Now that your TSM servers are talking to your TSM clients, it’s time to create a daily schedule of TSM events to ensure that all of your business-critical data is ready for any disaster recovery scenario.
Now that your TSM servers are talking to your TSM clients, it’s time to put everything together. In the final part of the TSM cheat sheet series, we’ll work on creating a daily schedule of TSM events to ensure that all of your business-critical data is backed up, kept available, sent offsite, and ready for any major disaster recovery scenario.
The TSM Server Administrative Scheduler
Most daily tasks are handled by the TSM server administrative scheduler. This timing tool is integrated into the TSM server software and will process jobs as long as the dsmserv process is running on a system (it’s usually initiated in the /etc/inittab file on AIX during boot time). In many ways, the TSM server administrative scheduler is more robust than other common scheduling programs like cron because it can handle certain degrees of logic such as starting and stopping schedules at certain points of the day, prioritizing different schedules, and setting expiration dates when schedules are no longer needed.
Schedules can be established with the define schedule command and queried with the query schedule command. When creating a schedule, the command structure follows the same type of SQL-like input that TSM uses with words instead of flags (e.g., starttime, duration, cmd). Schedules that manage activities within the TSM server are designated with the type=admingrouping. The scheduler can even call command-line programs and executables that have been previously defined through the define script command. Previously run schedules can be examined with the query actlog command, and any live schedules or jobs that might be waiting for input can be examined with the query request and reply commands.
In a normal TSM environment, there are typically six main groups of tasks that take place on a daily basis. These tasks are primarily managed by the TSM server administrative scheduler and will run at different points in the day, depending on the type of data that needs to be backed up and manipulated. The following diagram shows a high-level overview of these six tasks.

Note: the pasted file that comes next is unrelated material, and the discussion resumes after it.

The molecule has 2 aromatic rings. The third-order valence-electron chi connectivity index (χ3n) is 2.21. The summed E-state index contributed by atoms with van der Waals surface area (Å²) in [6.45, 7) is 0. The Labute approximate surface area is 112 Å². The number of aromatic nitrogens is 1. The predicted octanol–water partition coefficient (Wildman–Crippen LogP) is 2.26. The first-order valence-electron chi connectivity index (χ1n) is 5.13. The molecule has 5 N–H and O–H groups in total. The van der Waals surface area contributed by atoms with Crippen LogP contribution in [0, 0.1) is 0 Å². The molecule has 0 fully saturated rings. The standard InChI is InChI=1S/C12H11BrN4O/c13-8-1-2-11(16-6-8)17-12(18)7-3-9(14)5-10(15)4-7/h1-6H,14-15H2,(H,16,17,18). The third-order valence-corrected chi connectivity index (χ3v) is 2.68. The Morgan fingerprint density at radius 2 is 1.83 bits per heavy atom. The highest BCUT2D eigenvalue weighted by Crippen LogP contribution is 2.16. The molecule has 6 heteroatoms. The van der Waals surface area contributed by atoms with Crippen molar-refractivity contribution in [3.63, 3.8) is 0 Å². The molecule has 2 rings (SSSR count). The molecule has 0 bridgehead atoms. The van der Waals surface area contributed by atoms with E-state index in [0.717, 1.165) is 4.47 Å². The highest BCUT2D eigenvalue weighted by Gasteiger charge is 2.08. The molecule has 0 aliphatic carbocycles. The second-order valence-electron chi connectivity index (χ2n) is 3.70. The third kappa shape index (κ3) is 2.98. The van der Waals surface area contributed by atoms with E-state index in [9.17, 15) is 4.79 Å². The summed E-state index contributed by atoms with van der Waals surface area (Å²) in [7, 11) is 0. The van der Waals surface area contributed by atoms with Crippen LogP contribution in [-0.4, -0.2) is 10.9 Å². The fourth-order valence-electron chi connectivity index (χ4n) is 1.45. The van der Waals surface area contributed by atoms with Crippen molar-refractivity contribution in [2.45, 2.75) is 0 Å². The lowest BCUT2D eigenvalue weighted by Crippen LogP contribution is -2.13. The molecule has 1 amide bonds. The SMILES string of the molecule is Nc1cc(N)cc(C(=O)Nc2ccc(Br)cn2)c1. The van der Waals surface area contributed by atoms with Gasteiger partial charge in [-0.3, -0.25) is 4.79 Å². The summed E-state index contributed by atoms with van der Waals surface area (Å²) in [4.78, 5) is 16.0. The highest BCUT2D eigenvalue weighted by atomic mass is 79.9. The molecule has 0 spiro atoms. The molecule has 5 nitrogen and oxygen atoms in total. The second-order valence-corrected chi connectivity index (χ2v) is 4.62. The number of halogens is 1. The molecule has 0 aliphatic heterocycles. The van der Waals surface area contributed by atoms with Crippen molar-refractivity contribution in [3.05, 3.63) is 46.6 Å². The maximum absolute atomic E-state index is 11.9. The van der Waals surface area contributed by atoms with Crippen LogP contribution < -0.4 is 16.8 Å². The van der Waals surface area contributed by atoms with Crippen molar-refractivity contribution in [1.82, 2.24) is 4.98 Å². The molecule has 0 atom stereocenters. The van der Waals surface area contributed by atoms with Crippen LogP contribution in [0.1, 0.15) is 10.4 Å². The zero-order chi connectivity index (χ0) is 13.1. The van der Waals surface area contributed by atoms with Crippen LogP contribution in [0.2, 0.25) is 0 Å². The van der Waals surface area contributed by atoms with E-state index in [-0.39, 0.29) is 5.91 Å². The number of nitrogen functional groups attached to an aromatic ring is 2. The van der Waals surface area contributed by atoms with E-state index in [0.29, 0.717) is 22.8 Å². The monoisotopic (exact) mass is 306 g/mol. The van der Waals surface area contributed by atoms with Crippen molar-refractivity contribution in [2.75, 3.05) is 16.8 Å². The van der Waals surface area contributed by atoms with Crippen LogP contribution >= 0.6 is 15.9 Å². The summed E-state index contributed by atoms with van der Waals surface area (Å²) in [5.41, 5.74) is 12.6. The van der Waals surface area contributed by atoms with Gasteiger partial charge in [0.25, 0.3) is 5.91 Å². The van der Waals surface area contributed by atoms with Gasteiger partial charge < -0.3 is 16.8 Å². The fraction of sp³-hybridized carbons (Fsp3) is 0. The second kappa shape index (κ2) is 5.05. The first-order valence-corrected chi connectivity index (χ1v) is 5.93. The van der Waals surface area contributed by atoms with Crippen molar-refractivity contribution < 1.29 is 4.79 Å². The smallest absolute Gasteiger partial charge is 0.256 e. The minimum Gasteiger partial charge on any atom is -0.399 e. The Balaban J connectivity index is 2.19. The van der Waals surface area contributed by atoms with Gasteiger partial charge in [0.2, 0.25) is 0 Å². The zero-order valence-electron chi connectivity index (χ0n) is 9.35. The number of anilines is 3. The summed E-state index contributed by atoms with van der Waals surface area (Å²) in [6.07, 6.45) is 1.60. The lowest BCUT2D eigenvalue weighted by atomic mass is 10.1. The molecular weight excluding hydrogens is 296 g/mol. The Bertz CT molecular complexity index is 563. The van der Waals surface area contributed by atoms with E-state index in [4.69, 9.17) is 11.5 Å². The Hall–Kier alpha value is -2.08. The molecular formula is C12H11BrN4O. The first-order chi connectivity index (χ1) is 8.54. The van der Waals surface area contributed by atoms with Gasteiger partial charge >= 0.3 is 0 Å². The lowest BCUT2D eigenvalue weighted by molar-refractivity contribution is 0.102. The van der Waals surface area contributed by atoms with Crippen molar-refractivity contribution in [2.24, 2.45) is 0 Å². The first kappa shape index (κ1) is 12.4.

TSM Client Backups. During this point in time, the TSM clients send all of their backup and archival information over to the TSM server. In most production environments, this is usually scheduled to occur after the main daily processing, during a lull in activity, or overnight. As covered in previous articles, this can be managed through a variety of means; my own historical preference has been to use cron jobs to cover them.
Inventory Expiration. After all of the backups and archives are complete, the next step is to expire any old, inactive files. This serves two main purposes—to minimize the quantity of data that will later be sent to tape and to discard any old data that the TSM database has tracked for offsite tapes, so that they can come back onsite and be reclaimed. The TSM server will typically expire inactive files a couple of times during the day, but it can also be done anytime with the expire inventory command.
Disk Pool Migrations. Once the data has made its way to the TSM server, it usually needs to be moved from disk to tape for long-term retention. This can be done through the TSM scheduler by entering a command to set the highmig and lowmig values for disk pools to 0. Afterward, another TSM schedule can raise those values back up to ensure that additional backups and archives go to disk first.